You might not know the name James Norton, but chances are, he terrified you to your core, if you were one of the millions who tuned into Happy Valley earlier this year.
London-born Norton starred as psychopathic killer Tommy Lee Royce ,who tormented Sarah Lancashire’s policewoman and was responsible for one of TV’s most disturbing death by motoring scenes.
“In preparation, he read up on the subject, and watched other performances including The Take with Tom Hardy and See No Evil: The Moors Murders, which starred Maxine Peake as Myra Hindley.
“That was for the Northern accent as well,” admits Norton, sounding like a well-spoken Southerner, despite growing up in Yorkshire, where he attended “the posh [boarding] school” Ampleforth College.
At Ampleforth, his housemasters and teachers were all Benedictine monks, “inspiring, bright human beings, but like we all are, filled with conflicts,” says Norton.
In short, the perfect inspiration for his latest role, as vicar Sidney Chambers in ITV’s new six-part series, Grantchester.
Norton studied theology at Cambridge University, but never had aspirations of entering the priesthood.
He hopes people won’t be alienated by the fact Sidney’s a vicar. “He’s a very normal guy, doing normal things. He loves his booze a bit too much, women, jazz. There are temptations around him, taking him off course slightly, and the backdrop of the war is very significant too. Like many, he fought and killed and has experienced his own fair share of horror.”
Adapted from the novel by James Runcie (and based on his own father, the Archbishop of Canterbury, Robert Runcie), the drama’s set in 1953, in the Cambridgeshire hamlet of Grantchester.
“It was lovely to be back, home from home, to a certain extent,” remarks Norton. But as picturesque as the setting is, “this isn’t like Father Brown or Miss Marple”.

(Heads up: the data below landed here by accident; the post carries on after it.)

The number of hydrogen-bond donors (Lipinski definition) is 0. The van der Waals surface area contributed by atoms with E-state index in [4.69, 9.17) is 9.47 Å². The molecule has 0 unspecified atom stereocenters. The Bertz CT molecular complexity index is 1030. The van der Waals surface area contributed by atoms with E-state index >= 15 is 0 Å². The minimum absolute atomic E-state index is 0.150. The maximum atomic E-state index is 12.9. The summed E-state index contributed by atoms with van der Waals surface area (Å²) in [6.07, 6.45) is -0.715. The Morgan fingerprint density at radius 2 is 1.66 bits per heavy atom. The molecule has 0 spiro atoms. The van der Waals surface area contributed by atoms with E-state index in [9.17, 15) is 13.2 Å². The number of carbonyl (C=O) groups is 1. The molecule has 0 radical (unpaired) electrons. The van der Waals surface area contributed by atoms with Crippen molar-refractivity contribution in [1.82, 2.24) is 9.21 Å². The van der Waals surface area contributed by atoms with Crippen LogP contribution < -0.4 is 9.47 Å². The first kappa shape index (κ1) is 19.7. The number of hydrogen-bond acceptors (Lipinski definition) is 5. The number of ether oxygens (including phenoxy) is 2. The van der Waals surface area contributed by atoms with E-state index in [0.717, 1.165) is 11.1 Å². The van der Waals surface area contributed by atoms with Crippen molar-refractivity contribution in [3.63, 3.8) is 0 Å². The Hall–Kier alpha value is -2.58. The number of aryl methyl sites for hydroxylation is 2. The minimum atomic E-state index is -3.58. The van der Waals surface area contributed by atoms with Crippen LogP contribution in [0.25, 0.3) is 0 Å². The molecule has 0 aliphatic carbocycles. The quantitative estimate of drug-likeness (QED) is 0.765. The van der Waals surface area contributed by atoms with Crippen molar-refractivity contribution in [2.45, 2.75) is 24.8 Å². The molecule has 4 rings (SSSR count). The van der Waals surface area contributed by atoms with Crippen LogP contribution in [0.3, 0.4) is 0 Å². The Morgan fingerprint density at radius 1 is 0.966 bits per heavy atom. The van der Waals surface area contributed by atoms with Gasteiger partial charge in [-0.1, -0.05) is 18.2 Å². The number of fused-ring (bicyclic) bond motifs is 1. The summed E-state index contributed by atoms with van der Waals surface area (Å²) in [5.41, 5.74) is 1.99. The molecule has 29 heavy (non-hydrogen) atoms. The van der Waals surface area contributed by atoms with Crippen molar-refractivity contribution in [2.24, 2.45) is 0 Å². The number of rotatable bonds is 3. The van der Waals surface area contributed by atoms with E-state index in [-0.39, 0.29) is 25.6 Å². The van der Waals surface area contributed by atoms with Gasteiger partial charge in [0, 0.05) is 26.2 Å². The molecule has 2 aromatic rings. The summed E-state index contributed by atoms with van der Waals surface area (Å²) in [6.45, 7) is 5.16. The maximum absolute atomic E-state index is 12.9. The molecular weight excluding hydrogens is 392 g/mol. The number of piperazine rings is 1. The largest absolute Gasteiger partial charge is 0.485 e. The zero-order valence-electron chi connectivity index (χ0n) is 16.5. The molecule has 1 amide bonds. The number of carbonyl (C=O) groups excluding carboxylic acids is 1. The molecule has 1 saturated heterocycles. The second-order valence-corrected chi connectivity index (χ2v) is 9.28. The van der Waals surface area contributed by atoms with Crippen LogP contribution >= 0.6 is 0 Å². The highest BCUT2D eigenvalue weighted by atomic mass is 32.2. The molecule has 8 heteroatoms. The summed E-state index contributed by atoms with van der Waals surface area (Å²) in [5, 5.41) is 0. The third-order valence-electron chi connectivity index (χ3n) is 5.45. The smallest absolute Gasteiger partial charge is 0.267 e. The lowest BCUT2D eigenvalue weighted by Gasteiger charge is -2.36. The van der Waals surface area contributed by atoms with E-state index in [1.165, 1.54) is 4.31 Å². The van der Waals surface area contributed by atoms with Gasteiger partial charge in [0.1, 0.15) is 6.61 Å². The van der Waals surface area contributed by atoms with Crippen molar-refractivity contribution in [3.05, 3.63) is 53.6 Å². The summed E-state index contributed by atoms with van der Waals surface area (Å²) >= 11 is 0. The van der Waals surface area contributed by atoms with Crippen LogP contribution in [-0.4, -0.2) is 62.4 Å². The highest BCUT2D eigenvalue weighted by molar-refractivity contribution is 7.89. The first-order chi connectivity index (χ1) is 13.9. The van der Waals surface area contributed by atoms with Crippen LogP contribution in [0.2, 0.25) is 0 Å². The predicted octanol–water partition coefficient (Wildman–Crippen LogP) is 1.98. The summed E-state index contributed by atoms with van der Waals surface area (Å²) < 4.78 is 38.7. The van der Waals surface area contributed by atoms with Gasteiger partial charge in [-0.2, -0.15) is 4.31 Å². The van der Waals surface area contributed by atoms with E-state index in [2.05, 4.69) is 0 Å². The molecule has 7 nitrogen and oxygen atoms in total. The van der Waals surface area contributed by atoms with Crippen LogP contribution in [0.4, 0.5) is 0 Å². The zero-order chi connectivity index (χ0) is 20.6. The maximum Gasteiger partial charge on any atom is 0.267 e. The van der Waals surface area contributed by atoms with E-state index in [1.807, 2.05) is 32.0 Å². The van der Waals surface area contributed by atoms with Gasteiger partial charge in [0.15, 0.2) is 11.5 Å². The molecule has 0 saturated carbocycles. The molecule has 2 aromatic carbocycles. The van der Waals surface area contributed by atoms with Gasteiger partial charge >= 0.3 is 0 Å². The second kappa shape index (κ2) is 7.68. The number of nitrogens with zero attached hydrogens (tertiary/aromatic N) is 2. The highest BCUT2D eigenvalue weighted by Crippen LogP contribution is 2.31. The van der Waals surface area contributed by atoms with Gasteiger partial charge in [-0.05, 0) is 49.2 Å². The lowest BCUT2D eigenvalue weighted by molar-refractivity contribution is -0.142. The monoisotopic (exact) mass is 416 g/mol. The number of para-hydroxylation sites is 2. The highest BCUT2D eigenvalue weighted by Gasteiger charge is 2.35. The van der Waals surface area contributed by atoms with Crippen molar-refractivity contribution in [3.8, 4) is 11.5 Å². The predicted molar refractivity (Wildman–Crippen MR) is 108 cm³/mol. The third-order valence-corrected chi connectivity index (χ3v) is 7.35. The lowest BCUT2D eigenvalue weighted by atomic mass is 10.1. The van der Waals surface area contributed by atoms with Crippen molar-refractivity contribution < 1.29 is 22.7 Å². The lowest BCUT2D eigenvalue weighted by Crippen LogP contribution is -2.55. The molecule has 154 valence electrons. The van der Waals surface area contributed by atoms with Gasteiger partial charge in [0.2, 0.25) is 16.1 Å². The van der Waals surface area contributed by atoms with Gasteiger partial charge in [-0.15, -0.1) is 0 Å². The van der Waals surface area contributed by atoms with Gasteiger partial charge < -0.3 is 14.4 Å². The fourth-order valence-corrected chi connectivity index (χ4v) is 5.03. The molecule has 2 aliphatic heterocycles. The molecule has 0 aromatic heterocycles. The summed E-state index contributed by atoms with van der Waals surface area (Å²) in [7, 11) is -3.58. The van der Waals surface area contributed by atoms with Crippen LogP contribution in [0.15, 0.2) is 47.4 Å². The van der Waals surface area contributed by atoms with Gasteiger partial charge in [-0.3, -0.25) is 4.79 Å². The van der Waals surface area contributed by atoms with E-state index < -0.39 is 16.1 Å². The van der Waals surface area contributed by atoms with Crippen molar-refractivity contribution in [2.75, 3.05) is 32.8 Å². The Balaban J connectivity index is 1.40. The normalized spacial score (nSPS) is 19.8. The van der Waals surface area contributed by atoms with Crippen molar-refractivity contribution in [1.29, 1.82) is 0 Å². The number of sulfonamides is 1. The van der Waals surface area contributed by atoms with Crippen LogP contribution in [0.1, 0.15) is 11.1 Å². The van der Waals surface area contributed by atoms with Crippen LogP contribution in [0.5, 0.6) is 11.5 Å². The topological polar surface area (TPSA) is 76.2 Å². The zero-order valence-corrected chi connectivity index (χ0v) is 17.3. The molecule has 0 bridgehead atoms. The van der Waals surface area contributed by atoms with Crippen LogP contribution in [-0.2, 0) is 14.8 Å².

“It’s not sugary or chocolate boxy, it’s grittier than that. It can be quite gruesome, it’s not sanitised,” he adds.
Sidney turns detective when one of his parishioners dies in suspicious circumstances, and an unlikely partnership is forged between him and the gruff, overworked Police Inspector Geordie Keating, played by Robson Green.
“Sidney’s trying to do the right thing, but realises he can get into places and into people’s lives, and open up confidences where a policeman can’t, and Geordie realises he can use that,” explains Norton.
“Sidney’s looking for adrenaline after the war as well. It’s sort of a mutual, quiet understanding between the two of them. They’re stepping out of line slightly, but they’re a dream duo.”
He and Green got along well. Fortunate, considering the “brotherly camaraderie” required between their characters. “Both have been in the war, and both have been incredibly traumatised by their experiences and find it very difficult to talk about it, so there’s that as well.”
Norton speaks highly of his co-star. “Robson’s a lovely man, the best known person in the cast but so down to earth, and that filters through. There were no egos - and it was the same with Happy Valley,” he says.
Green might be the bigger name but Norton’s the leading man, a responsibility he didn’t take lightly.
“This is the first time I’m fronting a show and all the ingredients are in place; a great script, cast and crew. But then you think, if it doesn’t work, what is the common denominator? So I’m aware of that!” he confesses, laughing.
Given that Sidney’s in almost every scene, it’s a good thing Norton thrives under pressure. “The filming on this was so fast, we sometimes had two units and I was running between the two. But I work better in that environment. There’s less time to think, so you just work on instinct.”
Grantchester, Monday, 9pm ITV